and maintain workplace safety standards under the Workplace Safety Management Practices Programme. The average discount
is equivalent to $0.05 per $100 payroll ie $0.85 per $100 payroll. ACC Partnership Programme: Employers wanting to
self-manage their employees’ workplace injuries can apply to join the ACC Partnership Programme. If they meet the
programme’s eligibility criteria, employers operate as agents of ACC. In return, their employer levy is significantly
reduced to reflect the level of risk undertaken by the employer. Workplace Safety Evaluations: A new injury prevention
initiative called Workplace Safety Evaluations will be introduced in 2003/2004. It will enable ACC to increase an
employers’ levy by 50 per cent where their workplace safety management practices are failing to protect employees from
exposure to serious harm and injury. The increased levy will only be imposed if employers refuse to work with ACC to
improve their practices, and is designed as a strong incentive for employers with poor safety records. Review of
sub-industry risk groupings: Within the 550 industry classification units, there are currently 130 sub-industry risk
groups. To inform the next levy round, ACC and the Department of Labour will review the levy setting principles, levy
stability, industry groupings and number of risk groups.
SELF-EMPLOYED WORK ACCOUNT
Current Self-employed work account levy (average) $1.75
ACC recommended levy for 2003/2004 $1.75
Dept of Labour recommended levy for 2003/2004 $1.75 - $1.79
Approved levy for 2003/2004 (average) Per $100 liable earnings $1.79
The decision The Self-Employed Work Account levy will increase by 4 cents per $100 liable earnings for 2003/2004. This
decision reflects volatility and recent increases in claim frequency, the need to build reserves in this account, and
the fact that the account is new and has limited historical experience on which to draw.
The Residual Claims Account levy will decrease by 4c per $100 liable earnings for 2003/2004 (see Residual Claims
The Earners’ Account levy for non work-related injuries) will remain at $1.20 per $100 liable earnings (see Earners’
The composite levy paid by self-employed people will remain at $3.30 per $100 liable earnings.
Background The Self-Employed Work Account levy meets the cost of all self-employed work injury claims from 1 July 1999.
The standard level of cover (Cover Plus) for self-employed people is up to 80 per cent of the previous year’s liable
earnings. The Cover Plus levy has two components: - an income benefit portion to fund weekly compensation; and -
a non-income benefit portion to fund independence allowance, medical treatment costs, social rehabilitation, etc. The
levies are averages only. Each business activity is given an industry classification. There are 550 industry
classification units, more broadly grouped into 130 risk groups. A self-employed person’s actual levy may differ from
the average, depending on their industry classification, and the risk rating and recent claims history of their risk
group. Some self-employed persons’ levies may decrease. This will reflect a reduction in the number and/or cost of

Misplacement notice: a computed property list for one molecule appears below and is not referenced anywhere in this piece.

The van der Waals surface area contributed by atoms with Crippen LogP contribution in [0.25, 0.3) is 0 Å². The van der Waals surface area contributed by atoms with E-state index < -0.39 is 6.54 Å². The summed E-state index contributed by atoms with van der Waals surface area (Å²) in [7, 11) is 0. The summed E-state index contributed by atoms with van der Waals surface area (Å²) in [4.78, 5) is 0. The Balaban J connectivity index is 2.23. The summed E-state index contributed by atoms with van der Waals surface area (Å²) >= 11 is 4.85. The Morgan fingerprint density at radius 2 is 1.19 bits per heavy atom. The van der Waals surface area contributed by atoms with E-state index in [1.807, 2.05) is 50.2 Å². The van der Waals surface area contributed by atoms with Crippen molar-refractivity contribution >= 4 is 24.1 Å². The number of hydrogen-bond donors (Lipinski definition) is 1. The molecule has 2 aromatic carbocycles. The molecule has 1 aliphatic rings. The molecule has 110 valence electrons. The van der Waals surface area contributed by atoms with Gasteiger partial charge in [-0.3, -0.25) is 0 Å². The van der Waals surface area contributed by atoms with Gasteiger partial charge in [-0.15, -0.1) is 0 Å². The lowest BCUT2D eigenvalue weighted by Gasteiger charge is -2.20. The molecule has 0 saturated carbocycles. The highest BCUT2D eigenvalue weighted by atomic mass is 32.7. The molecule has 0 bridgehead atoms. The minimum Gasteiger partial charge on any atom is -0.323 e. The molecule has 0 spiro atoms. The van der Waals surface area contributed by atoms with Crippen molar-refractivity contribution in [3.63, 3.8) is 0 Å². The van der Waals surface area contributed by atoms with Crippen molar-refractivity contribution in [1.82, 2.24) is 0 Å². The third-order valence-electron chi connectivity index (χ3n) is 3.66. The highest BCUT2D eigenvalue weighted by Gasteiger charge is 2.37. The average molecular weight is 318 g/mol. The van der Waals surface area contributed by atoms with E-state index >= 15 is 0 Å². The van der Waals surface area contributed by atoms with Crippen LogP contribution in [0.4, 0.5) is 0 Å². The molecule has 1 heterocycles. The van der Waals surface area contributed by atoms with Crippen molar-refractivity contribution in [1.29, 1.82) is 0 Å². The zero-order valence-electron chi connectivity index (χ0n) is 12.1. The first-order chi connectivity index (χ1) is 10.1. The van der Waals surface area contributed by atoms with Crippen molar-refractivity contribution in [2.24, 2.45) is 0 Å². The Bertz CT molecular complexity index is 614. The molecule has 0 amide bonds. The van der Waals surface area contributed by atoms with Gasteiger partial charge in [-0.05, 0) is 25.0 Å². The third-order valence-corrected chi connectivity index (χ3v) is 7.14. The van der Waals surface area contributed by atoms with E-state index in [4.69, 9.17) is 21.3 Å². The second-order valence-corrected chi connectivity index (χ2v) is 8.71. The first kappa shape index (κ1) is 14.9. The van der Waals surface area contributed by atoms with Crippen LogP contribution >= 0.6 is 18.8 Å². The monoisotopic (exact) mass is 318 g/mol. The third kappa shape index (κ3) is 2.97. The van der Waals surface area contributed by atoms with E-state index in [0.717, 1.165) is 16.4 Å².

injuries in their risk group. Movement between groups may also occur where risk ratings are re-aligned.
Other self-employed levy initiatives ACC CoverPlus Extra gives self-employed people some flexibility of cover for
personal injuries. Under this option, self-employed people can, with ACC’s agreement, nominate and agree to purchase the
level of weekly compensation they wish to receive if they have an accident. This amount may be higher or lower than the
standard weekly compensation. This option may suit those with fluctuating liable earnings (eg farmers or newly
self-employed with no earnings record). CoverPlus Extra applies to both work-related injuries (under the Self-Employed
Work Account) and non-work related injuries (under the Earners’ Account). The CoverPlus Extra pricing structure will be
simplified for the 2003/2004 levies.
RESIDUAL CLAIMS ACCOUNT
Current levy (average) $0.35
ACC recommended levy $0.31
Dept of Labour recommended levy $0.31
Approved levy for 2003/2004 per $100 payroll/liable earnings $0.31
The decision The Residual Claims Account levy will decrease by 4 cents per $100 payroll/liable earnings.
Background Residual Claims levies are paid by employers and the self-employed to fund the cost of work injury claims
before 1 July 1999, and non-work injuries to earners that occurred before 1 July 1992. In the past, ACC operated on a
pay-as-you-go basis. As a result, ACC built up long-term liability for pre-1999 claims. The Residual Claims Levy funds
the ongoing costs of these claims and, by 30 June 2014, will establish reserves to meet the cost of any remaining claims
after that date. The Residual Claims Account is closed off for new claims. The levy is an average only. Each business
activity is given an industry classification. There are 550 industry classification units, currently more broadly
grouped into 123 risk groups.
Other residual claims levy initiatives Reduction in number of risk groups: The 550 classification units will be grouped
into 41 risk groups in 2003/2004, down from 123 groups. This reduction will ensure that risk groups meet the minimum
size required to maintain statistically credible levy assessments. As the Residual Claims Account runs down over time
and existing claims are finalised, the number of risk groups will also need to decrease to maintain groups that are